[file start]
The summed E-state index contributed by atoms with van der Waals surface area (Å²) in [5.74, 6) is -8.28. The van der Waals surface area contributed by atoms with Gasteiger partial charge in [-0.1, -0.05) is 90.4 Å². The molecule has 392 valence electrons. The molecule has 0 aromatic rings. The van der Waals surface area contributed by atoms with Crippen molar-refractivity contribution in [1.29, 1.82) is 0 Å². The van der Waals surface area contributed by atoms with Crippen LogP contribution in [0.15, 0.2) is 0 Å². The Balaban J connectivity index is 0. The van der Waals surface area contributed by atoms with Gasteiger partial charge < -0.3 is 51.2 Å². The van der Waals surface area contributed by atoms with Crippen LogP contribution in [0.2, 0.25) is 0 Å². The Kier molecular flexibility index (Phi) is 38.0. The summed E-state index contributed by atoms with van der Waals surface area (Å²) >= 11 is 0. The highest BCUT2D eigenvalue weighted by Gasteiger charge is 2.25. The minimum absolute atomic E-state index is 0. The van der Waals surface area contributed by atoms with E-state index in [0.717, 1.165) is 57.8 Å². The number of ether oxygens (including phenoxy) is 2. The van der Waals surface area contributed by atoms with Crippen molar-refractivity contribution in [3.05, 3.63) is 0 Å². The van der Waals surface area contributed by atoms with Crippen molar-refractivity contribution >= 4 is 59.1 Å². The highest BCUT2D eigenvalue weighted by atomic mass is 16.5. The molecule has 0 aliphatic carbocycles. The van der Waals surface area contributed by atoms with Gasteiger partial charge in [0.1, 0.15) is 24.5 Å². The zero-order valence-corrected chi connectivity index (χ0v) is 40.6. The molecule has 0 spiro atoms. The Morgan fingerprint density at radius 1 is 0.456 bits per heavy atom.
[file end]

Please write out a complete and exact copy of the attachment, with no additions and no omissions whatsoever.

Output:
The summed E-state index contributed by atoms with van der Waals surface area (Å²) in [5.74, 6) is -8.28. The van der Waals surface area contributed by atoms with Gasteiger partial charge in [-0.1, -0.05) is 90.4 Å². The molecule has 392 valence electrons. The molecule has 0 aromatic rings. The van der Waals surface area contributed by atoms with Crippen molar-refractivity contribution in [1.29, 1.82) is 0 Å². The van der Waals surface area contributed by atoms with Crippen LogP contribution in [0.15, 0.2) is 0 Å². The Balaban J connectivity index is 0. The van der Waals surface area contributed by atoms with Gasteiger partial charge < -0.3 is 51.2 Å². The van der Waals surface area contributed by atoms with Crippen LogP contribution in [0.2, 0.25) is 0 Å². The Kier molecular flexibility index (Phi) is 38.0. The summed E-state index contributed by atoms with van der Waals surface area (Å²) >= 11 is 0. The highest BCUT2D eigenvalue weighted by Gasteiger charge is 2.25. The minimum absolute atomic E-state index is 0. The van der Waals surface area contributed by atoms with E-state index in [0.717, 1.165) is 57.8 Å². The number of ether oxygens (including phenoxy) is 2. The van der Waals surface area contributed by atoms with Crippen molar-refractivity contribution in [3.05, 3.63) is 0 Å². The van der Waals surface area contributed by atoms with Crippen molar-refractivity contribution >= 4 is 59.1 Å². The highest BCUT2D eigenvalue weighted by atomic mass is 16.5. The molecule has 0 aliphatic carbocycles. The van der Waals surface area contributed by atoms with Gasteiger partial charge in [0.1, 0.15) is 24.5 Å². The zero-order valence-corrected chi connectivity index (χ0v) is 40.6. The molecule has 0 spiro atoms. The Morgan fingerprint density at radius 1 is 0.456 bits per heavy atom.